Grief is like the weather; how it affects you changes constantly. At times you might feel fine, bright and cheery, and the next, for no reason, you’re teary, tender and vulnerable. Nothing you have done precipitates this change and all you can do is bear it.
The word bereavement means, "to be robbed of something valued'. Grieving is a process of adjusting to that loss and is universal. Although most often applied when the loss involves a death, it can be applied to many other situations.
People pass through a number of stages in grief which can vary in sequence and length for each individual. Firstly, the reality of the loss takes time to sink in and initial reactions vary from numbness, denial, disbelief, shock, hysteria and not being able to think straight.
The person then protests that the loss cannot be real. Strong and powerful feelings occur such as anger, guilt, sadness, fear, yearning and searching while the person struggles between accepting the reality of what has happened.
The next stage is the reality of the loss and often the person feels at their lowest point. Depression, anxiety, apathy, confusion, despair may be felt with a sense that these feelings will go on forever.
Finally comes reorganisation. The person begins to rebuild a life acquiring more balance and being able to choose and remember the happier times.
Below are some of the feelings we may experience:'I can't believe it'; ' I feel nothing.' 'Why did it have to happen?'
It may take you a long time to grasp what has happened. The shock can make you numb, you may feel you're in a different world. Some people carry on as if nothing has happened. It is hard to believe that someone important is not coming back. Many feel disorientated and almost as if they have lost their place in life.
'I feel such pain.'
Physical and mental pain can feel completely overwhelming and very frightening. The pain of bereavement has been compared to that of losing a limb. It doesn't come back, you will always miss it, but you also learn to adapt to living without it.
Sometimes bereaved people can feel angry. This anger is a completely normal part of the grieving process. Death can seem cruel and unfair, especially when you feel someone has died before their time or when you had plans for the future together.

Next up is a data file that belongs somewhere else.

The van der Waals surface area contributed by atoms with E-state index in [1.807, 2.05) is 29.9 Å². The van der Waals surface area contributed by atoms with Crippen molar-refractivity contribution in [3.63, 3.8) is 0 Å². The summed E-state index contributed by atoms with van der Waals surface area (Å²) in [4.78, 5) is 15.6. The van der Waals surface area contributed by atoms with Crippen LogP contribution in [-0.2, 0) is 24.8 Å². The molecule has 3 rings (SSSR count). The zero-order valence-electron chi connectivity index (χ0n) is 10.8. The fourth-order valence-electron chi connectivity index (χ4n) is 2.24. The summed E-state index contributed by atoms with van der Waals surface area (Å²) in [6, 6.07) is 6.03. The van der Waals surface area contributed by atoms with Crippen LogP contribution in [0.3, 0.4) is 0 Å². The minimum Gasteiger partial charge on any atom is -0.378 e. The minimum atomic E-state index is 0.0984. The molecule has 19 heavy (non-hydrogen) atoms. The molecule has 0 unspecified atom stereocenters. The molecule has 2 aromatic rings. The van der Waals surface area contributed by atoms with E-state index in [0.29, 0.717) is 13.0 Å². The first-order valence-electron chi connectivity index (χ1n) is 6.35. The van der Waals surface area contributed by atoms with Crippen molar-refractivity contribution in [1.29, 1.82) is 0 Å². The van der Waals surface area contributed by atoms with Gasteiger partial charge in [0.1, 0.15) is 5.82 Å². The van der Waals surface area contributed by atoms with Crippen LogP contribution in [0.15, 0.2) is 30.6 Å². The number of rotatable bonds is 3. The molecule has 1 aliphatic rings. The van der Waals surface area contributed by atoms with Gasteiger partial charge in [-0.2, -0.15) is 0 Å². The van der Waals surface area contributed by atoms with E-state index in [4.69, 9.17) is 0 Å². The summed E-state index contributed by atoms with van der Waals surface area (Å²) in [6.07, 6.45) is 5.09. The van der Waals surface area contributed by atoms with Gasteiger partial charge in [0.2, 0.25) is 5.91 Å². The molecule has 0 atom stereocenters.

You may feel guilty about things you said or did, or that you didn't say or do. It is important to remember, at the time, that you did not have the power of hindsight you possess now.
'I feel so depressed, life has no meaning, I can't go on.'
Many people say there are times after a death when they feel there is nothing worth living for and they feel like ending it all.
'I hear and see her, what is wrong with me?' 'I go over it again and again.'
Thinking you are hearing or seeing someone who has died is a common experience and can happen when you least expect it, and you may find that you can't stop thinking about the events leading up to the death.
Other people's reactionsOne of the hardest things to face when we are bereaved is the way other people react to us. They often do not know what to say or how to respond to our loss. This is hard for us because we may well want to talk about the person who has died. It can become especially hard as time goes on and other people's memories of the dead person fade.
COPING AND ADAPTING'They said I'd be over it in a few months' but many people find it takes much longer to learn to cope without someone to love. 'One minute I'm angry and the next minute I can't stop crying' and many people find the mood swings very frightening.
When someone close to us dies we have to cope and adjust to living in a world which is totally changed. Death is, after all, inevitable: that person is not going to come back. We may have to let go of some dreams built up and shared with the person who has died. 'Today my life is different as a result of what has happened. The inner strengths that I did not know I possessed have come to light.'
And please remember to look after yourself as grief is exhausting. You’ll find you need much more sleep than you used to. It can also affect your brain, your ability to remember things and to concentrate. Some clients worry that they're developing a form of dementia. Please be reassured that it's normal and will improve slowly. You might need to tell people around you that you're likely to be forgetful, distracted or absent-minded.